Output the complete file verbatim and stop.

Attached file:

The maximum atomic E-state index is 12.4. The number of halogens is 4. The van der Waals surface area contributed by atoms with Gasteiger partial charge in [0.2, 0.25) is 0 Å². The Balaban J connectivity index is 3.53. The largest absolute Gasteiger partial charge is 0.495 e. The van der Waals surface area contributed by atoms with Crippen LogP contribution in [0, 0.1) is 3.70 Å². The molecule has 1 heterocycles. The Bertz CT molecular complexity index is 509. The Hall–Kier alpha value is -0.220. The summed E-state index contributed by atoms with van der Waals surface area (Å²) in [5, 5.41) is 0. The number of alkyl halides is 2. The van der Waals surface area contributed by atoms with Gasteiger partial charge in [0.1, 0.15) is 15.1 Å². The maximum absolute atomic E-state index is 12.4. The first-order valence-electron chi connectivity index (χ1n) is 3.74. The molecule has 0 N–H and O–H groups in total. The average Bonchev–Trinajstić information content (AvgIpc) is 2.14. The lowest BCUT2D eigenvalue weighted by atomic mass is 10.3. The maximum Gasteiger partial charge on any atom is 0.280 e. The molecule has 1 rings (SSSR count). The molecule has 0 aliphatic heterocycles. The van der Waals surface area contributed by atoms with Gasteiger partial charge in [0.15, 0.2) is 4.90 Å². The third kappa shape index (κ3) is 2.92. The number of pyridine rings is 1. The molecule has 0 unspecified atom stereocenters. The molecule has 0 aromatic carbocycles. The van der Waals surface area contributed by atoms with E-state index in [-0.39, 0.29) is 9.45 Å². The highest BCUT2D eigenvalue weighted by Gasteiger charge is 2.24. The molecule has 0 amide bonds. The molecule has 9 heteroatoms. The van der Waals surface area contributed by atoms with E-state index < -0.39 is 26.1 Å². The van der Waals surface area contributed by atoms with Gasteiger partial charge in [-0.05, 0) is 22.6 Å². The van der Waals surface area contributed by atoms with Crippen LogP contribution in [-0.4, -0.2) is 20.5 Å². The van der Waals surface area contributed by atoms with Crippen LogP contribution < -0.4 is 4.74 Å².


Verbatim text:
The maximum atomic E-state index is 12.4. The number of halogens is 4. The van der Waals surface area contributed by atoms with Gasteiger partial charge in [0.2, 0.25) is 0 Å². The Balaban J connectivity index is 3.53. The largest absolute Gasteiger partial charge is 0.495 e. The van der Waals surface area contributed by atoms with Crippen LogP contribution in [0, 0.1) is 3.70 Å². The molecule has 1 heterocycles. The Bertz CT molecular complexity index is 509. The Hall–Kier alpha value is -0.220. The summed E-state index contributed by atoms with van der Waals surface area (Å²) in [5, 5.41) is 0. The number of alkyl halides is 2. The van der Waals surface area contributed by atoms with Gasteiger partial charge in [0.1, 0.15) is 15.1 Å². The maximum absolute atomic E-state index is 12.4. The first-order valence-electron chi connectivity index (χ1n) is 3.74. The molecule has 0 N–H and O–H groups in total. The average Bonchev–Trinajstić information content (AvgIpc) is 2.14. The lowest BCUT2D eigenvalue weighted by atomic mass is 10.3. The maximum Gasteiger partial charge on any atom is 0.280 e. The molecule has 1 rings (SSSR count). The molecule has 0 aliphatic heterocycles. The van der Waals surface area contributed by atoms with Gasteiger partial charge in [0.15, 0.2) is 4.90 Å². The third kappa shape index (κ3) is 2.92. The number of pyridine rings is 1. The molecule has 0 unspecified atom stereocenters. The molecule has 0 aromatic carbocycles. The van der Waals surface area contributed by atoms with E-state index in [-0.39, 0.29) is 9.45 Å². The highest BCUT2D eigenvalue weighted by Gasteiger charge is 2.24. The molecule has 0 amide bonds. The molecule has 9 heteroatoms. The van der Waals surface area contributed by atoms with E-state index < -0.39 is 26.1 Å². The van der Waals surface area contributed by atoms with Gasteiger partial charge in [-0.05, 0) is 22.6 Å². The van der Waals surface area contributed by atoms with Crippen LogP contribution in [-0.4, -0.2) is 20.5 Å². The van der Waals surface area contributed by atoms with Crippen LogP contribution < -0.4 is 4.74 Å².